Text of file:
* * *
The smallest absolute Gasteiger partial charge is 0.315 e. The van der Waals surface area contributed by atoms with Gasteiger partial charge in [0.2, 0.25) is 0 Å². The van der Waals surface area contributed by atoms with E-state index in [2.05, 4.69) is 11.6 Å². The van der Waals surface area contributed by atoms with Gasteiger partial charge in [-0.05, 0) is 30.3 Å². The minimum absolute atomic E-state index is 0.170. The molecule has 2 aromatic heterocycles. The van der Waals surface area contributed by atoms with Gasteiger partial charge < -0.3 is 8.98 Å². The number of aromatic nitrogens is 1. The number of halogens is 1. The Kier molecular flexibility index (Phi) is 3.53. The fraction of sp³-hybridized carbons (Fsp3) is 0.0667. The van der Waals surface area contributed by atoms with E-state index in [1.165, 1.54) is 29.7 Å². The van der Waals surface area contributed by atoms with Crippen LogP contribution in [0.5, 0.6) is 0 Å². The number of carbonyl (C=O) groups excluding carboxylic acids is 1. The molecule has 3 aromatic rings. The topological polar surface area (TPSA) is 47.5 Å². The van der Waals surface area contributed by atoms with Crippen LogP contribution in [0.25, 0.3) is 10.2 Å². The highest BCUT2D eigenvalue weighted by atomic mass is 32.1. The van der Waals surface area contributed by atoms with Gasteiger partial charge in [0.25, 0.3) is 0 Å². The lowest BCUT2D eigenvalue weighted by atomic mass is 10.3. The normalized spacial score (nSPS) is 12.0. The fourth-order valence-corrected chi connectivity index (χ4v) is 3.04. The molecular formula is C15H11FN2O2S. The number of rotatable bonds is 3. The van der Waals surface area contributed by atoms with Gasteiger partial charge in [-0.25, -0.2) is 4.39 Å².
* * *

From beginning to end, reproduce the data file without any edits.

The smallest absolute Gasteiger partial charge is 0.315 e. The van der Waals surface area contributed by atoms with Gasteiger partial charge in [0.2, 0.25) is 0 Å². The van der Waals surface area contributed by atoms with E-state index in [2.05, 4.69) is 11.6 Å². The van der Waals surface area contributed by atoms with Gasteiger partial charge in [-0.05, 0) is 30.3 Å². The minimum absolute atomic E-state index is 0.170. The molecule has 2 aromatic heterocycles. The van der Waals surface area contributed by atoms with Gasteiger partial charge < -0.3 is 8.98 Å². The number of aromatic nitrogens is 1. The number of halogens is 1. The Kier molecular flexibility index (Phi) is 3.53. The fraction of sp³-hybridized carbons (Fsp3) is 0.0667. The van der Waals surface area contributed by atoms with E-state index in [1.165, 1.54) is 29.7 Å². The van der Waals surface area contributed by atoms with Crippen LogP contribution in [0.5, 0.6) is 0 Å². The number of carbonyl (C=O) groups excluding carboxylic acids is 1. The molecule has 3 aromatic rings. The topological polar surface area (TPSA) is 47.5 Å². The van der Waals surface area contributed by atoms with Crippen LogP contribution in [0.25, 0.3) is 10.2 Å². The highest BCUT2D eigenvalue weighted by atomic mass is 32.1. The van der Waals surface area contributed by atoms with Gasteiger partial charge in [0.25, 0.3) is 0 Å². The lowest BCUT2D eigenvalue weighted by atomic mass is 10.3. The normalized spacial score (nSPS) is 12.0. The fourth-order valence-corrected chi connectivity index (χ4v) is 3.04. The molecular formula is C15H11FN2O2S. The number of rotatable bonds is 3. The van der Waals surface area contributed by atoms with Gasteiger partial charge in [-0.25, -0.2) is 4.39 Å².